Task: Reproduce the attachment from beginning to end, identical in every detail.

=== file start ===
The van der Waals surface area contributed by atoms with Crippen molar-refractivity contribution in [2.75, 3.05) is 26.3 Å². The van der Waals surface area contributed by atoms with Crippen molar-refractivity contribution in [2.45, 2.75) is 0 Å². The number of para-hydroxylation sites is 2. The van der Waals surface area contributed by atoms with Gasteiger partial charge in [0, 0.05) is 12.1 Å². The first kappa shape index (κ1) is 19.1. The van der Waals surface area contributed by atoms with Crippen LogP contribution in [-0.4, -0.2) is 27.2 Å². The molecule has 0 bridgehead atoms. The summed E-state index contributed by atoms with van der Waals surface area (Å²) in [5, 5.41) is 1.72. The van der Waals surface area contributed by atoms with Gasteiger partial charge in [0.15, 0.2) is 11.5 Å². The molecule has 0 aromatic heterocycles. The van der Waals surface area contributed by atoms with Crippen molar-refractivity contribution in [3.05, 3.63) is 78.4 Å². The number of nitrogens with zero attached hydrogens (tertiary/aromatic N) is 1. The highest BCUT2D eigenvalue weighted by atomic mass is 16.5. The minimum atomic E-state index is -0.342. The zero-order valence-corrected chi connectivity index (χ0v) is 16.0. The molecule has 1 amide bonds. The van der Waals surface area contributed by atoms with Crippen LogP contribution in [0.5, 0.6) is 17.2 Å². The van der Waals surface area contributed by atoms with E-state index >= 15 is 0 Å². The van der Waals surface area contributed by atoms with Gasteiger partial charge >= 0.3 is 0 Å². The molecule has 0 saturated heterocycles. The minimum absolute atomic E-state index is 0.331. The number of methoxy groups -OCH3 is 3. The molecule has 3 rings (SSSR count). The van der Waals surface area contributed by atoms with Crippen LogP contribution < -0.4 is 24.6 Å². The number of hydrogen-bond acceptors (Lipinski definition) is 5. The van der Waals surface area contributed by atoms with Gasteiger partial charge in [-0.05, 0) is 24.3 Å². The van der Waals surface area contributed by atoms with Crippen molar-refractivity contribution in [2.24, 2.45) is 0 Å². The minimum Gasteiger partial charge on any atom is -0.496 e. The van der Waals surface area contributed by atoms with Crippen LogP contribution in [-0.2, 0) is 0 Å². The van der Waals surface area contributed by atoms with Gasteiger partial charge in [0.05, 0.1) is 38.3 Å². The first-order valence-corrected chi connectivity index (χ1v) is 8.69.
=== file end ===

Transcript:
The van der Waals surface area contributed by atoms with Crippen molar-refractivity contribution in [2.75, 3.05) is 26.3 Å². The van der Waals surface area contributed by atoms with Crippen molar-refractivity contribution in [2.45, 2.75) is 0 Å². The number of para-hydroxylation sites is 2. The van der Waals surface area contributed by atoms with Gasteiger partial charge in [0, 0.05) is 12.1 Å². The first kappa shape index (κ1) is 19.1. The van der Waals surface area contributed by atoms with Crippen LogP contribution in [-0.4, -0.2) is 27.2 Å². The molecule has 0 bridgehead atoms. The summed E-state index contributed by atoms with van der Waals surface area (Å²) in [5, 5.41) is 1.72. The van der Waals surface area contributed by atoms with Gasteiger partial charge in [0.15, 0.2) is 11.5 Å². The molecule has 0 aromatic heterocycles. The van der Waals surface area contributed by atoms with Crippen molar-refractivity contribution in [3.05, 3.63) is 78.4 Å². The number of nitrogens with zero attached hydrogens (tertiary/aromatic N) is 1. The highest BCUT2D eigenvalue weighted by atomic mass is 16.5. The minimum atomic E-state index is -0.342. The zero-order valence-corrected chi connectivity index (χ0v) is 16.0. The molecule has 1 amide bonds. The van der Waals surface area contributed by atoms with Crippen LogP contribution in [0.5, 0.6) is 17.2 Å². The van der Waals surface area contributed by atoms with E-state index >= 15 is 0 Å². The van der Waals surface area contributed by atoms with Gasteiger partial charge >= 0.3 is 0 Å². The molecule has 0 saturated heterocycles. The minimum absolute atomic E-state index is 0.331. The number of methoxy groups -OCH3 is 3. The molecule has 3 rings (SSSR count). The van der Waals surface area contributed by atoms with Crippen LogP contribution < -0.4 is 24.6 Å². The number of hydrogen-bond acceptors (Lipinski definition) is 5. The van der Waals surface area contributed by atoms with Gasteiger partial charge in [-0.05, 0) is 24.3 Å². The van der Waals surface area contributed by atoms with Crippen molar-refractivity contribution in [2.24, 2.45) is 0 Å². The minimum Gasteiger partial charge on any atom is -0.496 e. The van der Waals surface area contributed by atoms with Crippen LogP contribution in [-0.2, 0) is 0 Å². The van der Waals surface area contributed by atoms with Gasteiger partial charge in [0.05, 0.1) is 38.3 Å². The first-order valence-corrected chi connectivity index (χ1v) is 8.69.